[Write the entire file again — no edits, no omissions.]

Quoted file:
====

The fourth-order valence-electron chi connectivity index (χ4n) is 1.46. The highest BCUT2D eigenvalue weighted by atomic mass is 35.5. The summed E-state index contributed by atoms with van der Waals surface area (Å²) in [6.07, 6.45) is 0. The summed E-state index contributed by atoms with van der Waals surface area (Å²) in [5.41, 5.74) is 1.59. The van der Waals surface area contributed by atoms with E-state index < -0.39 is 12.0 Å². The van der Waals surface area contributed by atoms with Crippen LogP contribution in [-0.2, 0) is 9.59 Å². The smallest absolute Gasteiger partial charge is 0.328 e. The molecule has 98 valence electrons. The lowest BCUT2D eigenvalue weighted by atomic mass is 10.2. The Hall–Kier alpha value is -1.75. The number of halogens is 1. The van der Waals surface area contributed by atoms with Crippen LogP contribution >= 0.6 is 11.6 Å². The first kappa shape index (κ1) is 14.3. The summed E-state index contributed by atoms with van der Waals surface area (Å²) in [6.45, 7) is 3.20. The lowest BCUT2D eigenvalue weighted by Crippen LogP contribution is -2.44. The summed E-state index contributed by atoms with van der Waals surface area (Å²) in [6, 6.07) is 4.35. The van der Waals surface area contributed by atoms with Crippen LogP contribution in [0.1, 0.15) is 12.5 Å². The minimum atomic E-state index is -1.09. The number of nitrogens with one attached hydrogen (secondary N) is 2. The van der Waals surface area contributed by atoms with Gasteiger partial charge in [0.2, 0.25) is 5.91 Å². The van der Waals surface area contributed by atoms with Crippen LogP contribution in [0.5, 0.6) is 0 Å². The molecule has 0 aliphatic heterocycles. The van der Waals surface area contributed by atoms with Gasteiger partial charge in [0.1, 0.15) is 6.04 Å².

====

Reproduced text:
The fourth-order valence-electron chi connectivity index (χ4n) is 1.46. The highest BCUT2D eigenvalue weighted by atomic mass is 35.5. The summed E-state index contributed by atoms with van der Waals surface area (Å²) in [6.07, 6.45) is 0. The summed E-state index contributed by atoms with van der Waals surface area (Å²) in [5.41, 5.74) is 1.59. The van der Waals surface area contributed by atoms with E-state index < -0.39 is 12.0 Å². The van der Waals surface area contributed by atoms with Crippen LogP contribution in [-0.2, 0) is 9.59 Å². The smallest absolute Gasteiger partial charge is 0.328 e. The molecule has 98 valence electrons. The lowest BCUT2D eigenvalue weighted by atomic mass is 10.2. The Hall–Kier alpha value is -1.75. The number of halogens is 1. The van der Waals surface area contributed by atoms with Crippen LogP contribution >= 0.6 is 11.6 Å². The first kappa shape index (κ1) is 14.3. The summed E-state index contributed by atoms with van der Waals surface area (Å²) in [6.45, 7) is 3.20. The lowest BCUT2D eigenvalue weighted by Crippen LogP contribution is -2.44. The summed E-state index contributed by atoms with van der Waals surface area (Å²) in [6, 6.07) is 4.35. The van der Waals surface area contributed by atoms with Crippen LogP contribution in [0.1, 0.15) is 12.5 Å². The minimum atomic E-state index is -1.09. The number of nitrogens with one attached hydrogen (secondary N) is 2. The van der Waals surface area contributed by atoms with Gasteiger partial charge in [0.2, 0.25) is 5.91 Å². The van der Waals surface area contributed by atoms with Crippen LogP contribution in [0.5, 0.6) is 0 Å². The molecule has 0 aliphatic heterocycles. The van der Waals surface area contributed by atoms with Gasteiger partial charge in [0.1, 0.15) is 6.04 Å².